The problem with events like the GP1 4 Hours of Fuji, is that it makes me want to get my own car out on track for a good thrashing.
OK, so it’s not exactly a problem, but more of a prod of motivation to get Project GC8 track-ready. My WRX is perhaps not all that well-suited to the sweeping bends of Fuji Speedway, but Tsukuba is definitely in the crosshairs.
Fuji Speedway is more of a GT circuit, and it’s where I attended the final bout of the 4 Hours of Fuji pro-am endurance race a couple of weekends back.
I was invited by Hiro-san, owner of ACR Aston Martin, who specializes in making carbon fiber body kits. He was out testing some new bits and doing some PR photoshoots with his Vantage N24.
After qualifying Hiro-san was first in class, which was the NA Super category for over 2.5L, over 300PS, and slick or radial tyre-equipped cars. The noise this Aston makes at full throttle through the valleys and along the straights of Fuji Speedway is utterly glorious.
The grid for this 4-hour race was eclectic mix, mostly GT cars but with a few Hondas, Mitsubishis and Subarus thrown in for good measure. It just goes to show, you can engineer anything to go around any circuit if you put your mind to it.
I tried not to look directly at the M3, but it did have a strangely commanding presence…
This canary yellow Levin was a highlight.
With drivers tucked away in their oven-like cabins and team posing completed, the grid was cleared in time for a late start. I’m not sure I could bear four hours in a race suit and helmet, but the drivers didn’t seem too fazed. The teams were pretty pumped too.
This was my cue to find some good trackside vantage points. I’d never actually shot a race at Fuji Speedway before this, but the entire track is pretty open so finding a spot was relatively easy.
As I crossed from one side of the circuit to the other, I walked through the pits to see the teams make adjustments to their cars before they hit the tarmac again. I was expecting more pit action, à la F1, but this really wasn’t any kind of serious competition.
The GP1 4 Hours of Fuji is a race hosted by Japan Racing Service, and is intended for privateers and professional racers alike to come and test their machines and hone their driving skills. It’s also a great place to get some PR photos or videos for sponsors and other promotions.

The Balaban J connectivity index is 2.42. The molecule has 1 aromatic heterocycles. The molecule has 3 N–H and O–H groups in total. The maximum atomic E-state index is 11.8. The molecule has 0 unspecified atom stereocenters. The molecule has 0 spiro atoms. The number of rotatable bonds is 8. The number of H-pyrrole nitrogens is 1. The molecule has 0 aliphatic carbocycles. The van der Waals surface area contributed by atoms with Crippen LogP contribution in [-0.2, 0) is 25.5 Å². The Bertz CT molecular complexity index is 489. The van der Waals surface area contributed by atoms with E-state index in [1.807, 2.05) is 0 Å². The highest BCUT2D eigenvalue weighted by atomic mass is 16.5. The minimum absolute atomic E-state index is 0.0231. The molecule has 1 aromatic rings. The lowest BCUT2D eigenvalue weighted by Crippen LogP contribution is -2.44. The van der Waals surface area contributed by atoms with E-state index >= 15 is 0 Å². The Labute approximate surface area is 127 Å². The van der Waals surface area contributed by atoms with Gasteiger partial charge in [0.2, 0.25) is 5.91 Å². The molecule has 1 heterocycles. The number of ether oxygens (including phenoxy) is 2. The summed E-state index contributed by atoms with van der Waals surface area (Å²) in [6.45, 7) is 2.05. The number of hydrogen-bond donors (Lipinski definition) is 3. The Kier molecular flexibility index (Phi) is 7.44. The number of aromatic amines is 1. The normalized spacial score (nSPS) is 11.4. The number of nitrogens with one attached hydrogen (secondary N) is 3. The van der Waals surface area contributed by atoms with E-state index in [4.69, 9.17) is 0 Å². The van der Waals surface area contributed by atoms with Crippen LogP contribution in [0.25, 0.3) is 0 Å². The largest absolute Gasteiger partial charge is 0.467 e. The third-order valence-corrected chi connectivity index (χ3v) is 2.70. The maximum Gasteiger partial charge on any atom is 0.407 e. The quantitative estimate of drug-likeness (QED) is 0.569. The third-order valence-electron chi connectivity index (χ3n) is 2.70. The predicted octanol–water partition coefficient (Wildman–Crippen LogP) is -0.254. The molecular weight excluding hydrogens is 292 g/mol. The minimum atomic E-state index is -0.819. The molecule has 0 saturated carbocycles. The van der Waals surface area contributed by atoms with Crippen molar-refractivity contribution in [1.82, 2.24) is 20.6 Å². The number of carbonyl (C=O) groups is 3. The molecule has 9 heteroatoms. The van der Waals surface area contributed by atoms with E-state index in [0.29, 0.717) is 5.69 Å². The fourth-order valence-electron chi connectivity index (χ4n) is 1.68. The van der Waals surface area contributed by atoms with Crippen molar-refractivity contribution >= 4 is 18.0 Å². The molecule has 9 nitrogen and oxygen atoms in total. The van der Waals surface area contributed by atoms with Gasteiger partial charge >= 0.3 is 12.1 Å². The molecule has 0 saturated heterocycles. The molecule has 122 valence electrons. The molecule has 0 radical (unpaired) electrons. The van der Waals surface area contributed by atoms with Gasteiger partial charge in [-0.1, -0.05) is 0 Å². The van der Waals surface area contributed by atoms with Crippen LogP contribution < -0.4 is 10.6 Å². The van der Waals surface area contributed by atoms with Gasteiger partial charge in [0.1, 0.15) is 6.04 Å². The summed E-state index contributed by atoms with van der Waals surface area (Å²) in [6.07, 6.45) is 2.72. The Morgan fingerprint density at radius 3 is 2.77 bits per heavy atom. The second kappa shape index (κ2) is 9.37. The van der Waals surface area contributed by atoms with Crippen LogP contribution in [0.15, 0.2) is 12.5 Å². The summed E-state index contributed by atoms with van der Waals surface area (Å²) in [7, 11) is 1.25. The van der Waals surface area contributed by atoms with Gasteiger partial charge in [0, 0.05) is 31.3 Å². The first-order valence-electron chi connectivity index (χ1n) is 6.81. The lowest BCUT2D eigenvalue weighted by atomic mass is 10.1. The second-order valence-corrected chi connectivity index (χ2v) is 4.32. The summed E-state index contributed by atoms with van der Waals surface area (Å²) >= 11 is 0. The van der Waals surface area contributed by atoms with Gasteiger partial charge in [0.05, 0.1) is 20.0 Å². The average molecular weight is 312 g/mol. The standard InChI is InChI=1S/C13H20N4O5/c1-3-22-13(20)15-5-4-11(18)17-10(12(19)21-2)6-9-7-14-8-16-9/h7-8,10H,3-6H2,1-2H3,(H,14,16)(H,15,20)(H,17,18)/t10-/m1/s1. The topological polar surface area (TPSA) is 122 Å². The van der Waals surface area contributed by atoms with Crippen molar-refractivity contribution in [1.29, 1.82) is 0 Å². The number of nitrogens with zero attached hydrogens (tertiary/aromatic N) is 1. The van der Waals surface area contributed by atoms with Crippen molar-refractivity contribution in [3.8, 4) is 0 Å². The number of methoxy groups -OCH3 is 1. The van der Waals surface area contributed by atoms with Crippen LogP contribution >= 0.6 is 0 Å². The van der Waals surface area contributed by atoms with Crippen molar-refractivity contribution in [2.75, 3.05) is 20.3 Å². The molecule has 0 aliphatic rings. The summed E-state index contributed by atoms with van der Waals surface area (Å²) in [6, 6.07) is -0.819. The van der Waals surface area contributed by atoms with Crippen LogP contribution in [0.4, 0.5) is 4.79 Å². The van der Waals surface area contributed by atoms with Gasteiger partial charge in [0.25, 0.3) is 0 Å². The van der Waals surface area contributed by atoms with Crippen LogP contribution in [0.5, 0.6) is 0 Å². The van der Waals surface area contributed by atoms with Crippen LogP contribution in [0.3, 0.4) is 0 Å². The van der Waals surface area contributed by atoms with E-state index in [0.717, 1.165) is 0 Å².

Amongst the amateurs and semi-pros, there were a couple of big guns stretching their legs on this day. Audi Japan had a few of its privateer teams running tests on their GT300 and Super Taikyu cars.
Here’s an RS3 LMS TCR, sold by Audi as a complete competition-ready car designed for customer-based racing. This one is owned by a local dealership, and I can only guess that it was being used by a customer for a private race day.
It’s a great solution for those who want a racing experience, but don’t want to maintain and store a car. I’m sure it all comes with a premium price tag, though.
In the next garage were a couple of machines on another level.
This is one of two Audi R8 LMS cars that make up Team Hitotsuyama – an Audi Japan-sponsored team since 2014. But actually, team founder Mikio Hitotsuyama has been racing in Japan since 1990.
He began in an M3 in the All Japan Touring Car Championship, before progressing to a GT300 machine and then on to the GT500 class in a McLaren F1 GTR. Hitotsuyama-san has also been behind the wheel of a Ferrari 550 Maranello, an Aston Martin DBR9, 997 Porsche GT3 RSR and the incredibly cool Zytek 05S, a modified Le Mans car originally built by Reynard Motorsport.
The R8 LMS only ran a few laps, spending most of its time sitting up on air jacks undergoing some laptop diagnosis. It all looked very serious.
Shintaro Kawabata, meanwhile, was on the track for the full four hours of racing. Lap after lap, this Super GT car absolutely dominated. In fact, I’m pretty sure it was lapping most cars, which is not surprising given the NA V10 pushes out 585bhp through its air pressure-controlled 6-speed transmission.
I get the feeling that Kawabata-san is a bit of a superstar for the team, probably because he brought them a long-awaited victory in 2020 during Round 6 of that year’s Super GT300 championship.
That’s the glory that teams like Hitotsuyama are striving to achieve, and days like this are perfect for getting some endurance practice in.
Even though it was unbearably hot and humid, I’m glad I made the trip down to Fuji Speedway. Not just because it was fantastic to see such a diverse bunch of drivers and cars doing what they love, but also because it was a long overdue reminder to get my own car on the circuit. After all, that’s what it was designed to do.
As with any motorsport event, the cars that people drive to the events are always worth a look, so I’ve included a quick walk around of the carpark for your enjoyment below, plus some more images from the event itself.